Ducks’ specialists use a Twitter account to show-off sense of humor
In late August of this year, senior kicker Aidan Schneider, senior long-snapper Tanner Carew and several other members of Oregon’s special teams were lounging around in Oregon’s facilities when an idea popped up.
Start an Oregon Specialist’s Twitter account devoted to highlighting what is arguably the most entertaining group of players on the Ducks’ roster.
The group had seen other specialist accounts from other schools — Northern Arizona University, Boise State University, University of Minnesota and University of Michigan all have similar pages — and decided to make their own.
So far, it’s been a hit.
The page has gained 784 followers in the little over a month that it’s existed. The posts, which range from catching special teams coaches sleeping to showcasing their specialist skills, usually garner hundreds of “likes” on Twitter. The account also offers some insight into one of the more undervalued groups on this Ducks’ team — a group that may host some of Oregon’s funniest personalities.
“It’s pretty funny,” senior kick returner and wide receiver Charles Nelson said. “Most people don’t know what [the specialists] do anyway.”
The first mention of the account was back on Aug. 27, but the origins can be traced back to a video that the program released of a mic’d up Schneider from a fall practice. In the two minute-long video, Schneider showed why some of his teammates consider him to be the funniest guy on the team.
“4.40, forty?” punter Blake Maimone asks Schneider in the video, inquiring about his 40-yard dash time.
“4.30,” Schneider quips back. “Give me some credit.”
Later in the video, as Schneider stretches, he points up to the sunny sky and tells long snapper Devin Melendez, “Hey, Devin, you can see the moon.”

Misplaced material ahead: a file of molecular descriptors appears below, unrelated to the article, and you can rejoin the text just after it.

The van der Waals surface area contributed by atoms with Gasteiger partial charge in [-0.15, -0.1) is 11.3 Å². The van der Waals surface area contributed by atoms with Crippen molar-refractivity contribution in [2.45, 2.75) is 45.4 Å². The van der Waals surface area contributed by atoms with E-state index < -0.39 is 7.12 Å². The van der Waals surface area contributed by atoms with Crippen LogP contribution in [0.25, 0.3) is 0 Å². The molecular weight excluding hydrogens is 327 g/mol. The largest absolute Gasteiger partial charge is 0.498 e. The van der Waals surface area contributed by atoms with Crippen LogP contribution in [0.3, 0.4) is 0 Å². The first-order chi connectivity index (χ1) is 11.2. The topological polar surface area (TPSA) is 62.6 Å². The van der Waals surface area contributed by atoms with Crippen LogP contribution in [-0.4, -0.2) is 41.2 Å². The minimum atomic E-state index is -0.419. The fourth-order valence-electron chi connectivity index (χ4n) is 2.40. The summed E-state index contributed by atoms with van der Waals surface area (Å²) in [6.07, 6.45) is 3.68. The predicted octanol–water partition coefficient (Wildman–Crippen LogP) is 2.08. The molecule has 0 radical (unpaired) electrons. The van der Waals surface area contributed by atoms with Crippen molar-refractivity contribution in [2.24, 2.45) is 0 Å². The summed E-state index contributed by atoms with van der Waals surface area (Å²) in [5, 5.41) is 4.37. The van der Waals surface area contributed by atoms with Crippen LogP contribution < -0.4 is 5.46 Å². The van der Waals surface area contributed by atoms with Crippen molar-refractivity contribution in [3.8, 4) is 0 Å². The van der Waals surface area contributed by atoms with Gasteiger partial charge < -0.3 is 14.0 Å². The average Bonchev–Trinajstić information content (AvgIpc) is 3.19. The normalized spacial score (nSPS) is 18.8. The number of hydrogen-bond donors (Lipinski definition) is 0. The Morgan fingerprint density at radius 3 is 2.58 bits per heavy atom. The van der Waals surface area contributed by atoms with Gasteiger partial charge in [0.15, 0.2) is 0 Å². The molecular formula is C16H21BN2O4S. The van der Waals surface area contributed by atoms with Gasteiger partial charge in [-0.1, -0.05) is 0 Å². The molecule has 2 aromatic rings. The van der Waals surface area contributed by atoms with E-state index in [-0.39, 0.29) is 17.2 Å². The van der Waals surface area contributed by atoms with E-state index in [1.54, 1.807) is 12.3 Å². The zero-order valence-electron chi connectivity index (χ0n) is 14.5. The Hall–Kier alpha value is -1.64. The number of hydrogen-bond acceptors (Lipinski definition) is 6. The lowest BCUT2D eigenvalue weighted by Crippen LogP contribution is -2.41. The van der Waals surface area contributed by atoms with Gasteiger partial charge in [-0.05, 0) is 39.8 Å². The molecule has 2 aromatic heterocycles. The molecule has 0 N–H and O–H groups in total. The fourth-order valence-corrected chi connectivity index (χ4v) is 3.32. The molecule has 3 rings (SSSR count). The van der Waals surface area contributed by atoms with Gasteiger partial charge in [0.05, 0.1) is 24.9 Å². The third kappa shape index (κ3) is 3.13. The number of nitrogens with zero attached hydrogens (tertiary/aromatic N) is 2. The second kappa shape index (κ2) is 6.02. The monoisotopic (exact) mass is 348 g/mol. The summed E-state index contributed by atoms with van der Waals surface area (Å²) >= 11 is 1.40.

That video amassed 253 “retweets” and 1,030 “likes” on Twitter and catapulted Oregon’s specialists into the spotlight, even if for a short time.
Five days later, the account started.
None of Oregon’s specialists will reveal who started the account, or even who specifically runs it. But apparently, only two people have access to it and content ideas are usually crowdsourced.
“Yeah we all kind of contribute a little bit,” Schneider said. “Everyone kind of comes up with content and we have little powwows in the player’s lounge when we have some off time.”
He added, “We have a lot of fun messing around and joking around all the time and kind of wanted to share that with people.”
That isn’t to say that they don’t take their jobs seriously. According to them, a specialist’s duty comes down to two main things: attention to detail and repetition. If you watch them during practice, you’ll see them working on their techniques over and over again, which is exactly what special teams coordinator Raymond Woodie wants from his unit.
“I mean you tell those guys, ‘This is what the plan is, this is what I want you to do,’ and they go out and do it,” Woodie said. “And then you just leave them alone. You don’t mess with their psyche.”
With Oregon out to a 3-0 start, don’t expect the content to slow down anytime soon; the account also highlights the success of non-specialists.
But if there are any suggestions for content out there, the specialists would love to hear them.
“We’re open to suggestions right now,” Schneider said. “We’re kind of workshopping it. But you’ll definitely see some stuff coming out soon.”
Follow Gus Morris on Twitter @JustGusMorris